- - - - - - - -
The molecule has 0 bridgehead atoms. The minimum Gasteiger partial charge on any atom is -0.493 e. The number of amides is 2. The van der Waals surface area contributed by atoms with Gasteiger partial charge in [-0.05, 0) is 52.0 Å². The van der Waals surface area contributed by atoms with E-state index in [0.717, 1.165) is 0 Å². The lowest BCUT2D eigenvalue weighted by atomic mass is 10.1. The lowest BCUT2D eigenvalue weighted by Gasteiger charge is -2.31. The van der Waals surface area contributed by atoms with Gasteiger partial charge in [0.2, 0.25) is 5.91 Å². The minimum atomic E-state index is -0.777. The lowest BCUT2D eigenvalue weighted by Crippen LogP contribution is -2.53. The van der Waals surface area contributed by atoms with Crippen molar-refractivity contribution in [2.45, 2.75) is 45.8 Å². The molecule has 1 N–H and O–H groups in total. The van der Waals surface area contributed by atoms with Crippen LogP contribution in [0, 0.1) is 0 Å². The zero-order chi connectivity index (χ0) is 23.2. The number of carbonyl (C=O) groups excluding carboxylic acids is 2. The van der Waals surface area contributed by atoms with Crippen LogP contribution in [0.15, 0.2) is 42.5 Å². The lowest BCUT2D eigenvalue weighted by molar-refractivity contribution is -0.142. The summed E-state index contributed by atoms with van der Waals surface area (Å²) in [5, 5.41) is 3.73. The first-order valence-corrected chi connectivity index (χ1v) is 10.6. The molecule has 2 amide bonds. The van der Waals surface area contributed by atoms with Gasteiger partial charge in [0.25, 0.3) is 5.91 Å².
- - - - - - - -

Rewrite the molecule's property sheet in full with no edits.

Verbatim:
The molecule has 0 bridgehead atoms. The minimum Gasteiger partial charge on any atom is -0.493 e. The number of amides is 2. The van der Waals surface area contributed by atoms with Gasteiger partial charge in [-0.05, 0) is 52.0 Å². The van der Waals surface area contributed by atoms with E-state index in [0.717, 1.165) is 0 Å². The lowest BCUT2D eigenvalue weighted by atomic mass is 10.1. The lowest BCUT2D eigenvalue weighted by Gasteiger charge is -2.31. The van der Waals surface area contributed by atoms with Gasteiger partial charge in [0.2, 0.25) is 5.91 Å². The minimum atomic E-state index is -0.777. The lowest BCUT2D eigenvalue weighted by Crippen LogP contribution is -2.53. The van der Waals surface area contributed by atoms with Crippen molar-refractivity contribution in [2.45, 2.75) is 45.8 Å². The molecule has 1 N–H and O–H groups in total. The van der Waals surface area contributed by atoms with Crippen LogP contribution in [0, 0.1) is 0 Å². The zero-order chi connectivity index (χ0) is 23.2. The number of carbonyl (C=O) groups excluding carboxylic acids is 2. The van der Waals surface area contributed by atoms with Crippen LogP contribution in [0.15, 0.2) is 42.5 Å². The lowest BCUT2D eigenvalue weighted by molar-refractivity contribution is -0.142. The summed E-state index contributed by atoms with van der Waals surface area (Å²) in [5, 5.41) is 3.73. The first-order valence-corrected chi connectivity index (χ1v) is 10.6. The molecule has 2 amide bonds. The van der Waals surface area contributed by atoms with Gasteiger partial charge in [0.25, 0.3) is 5.91 Å².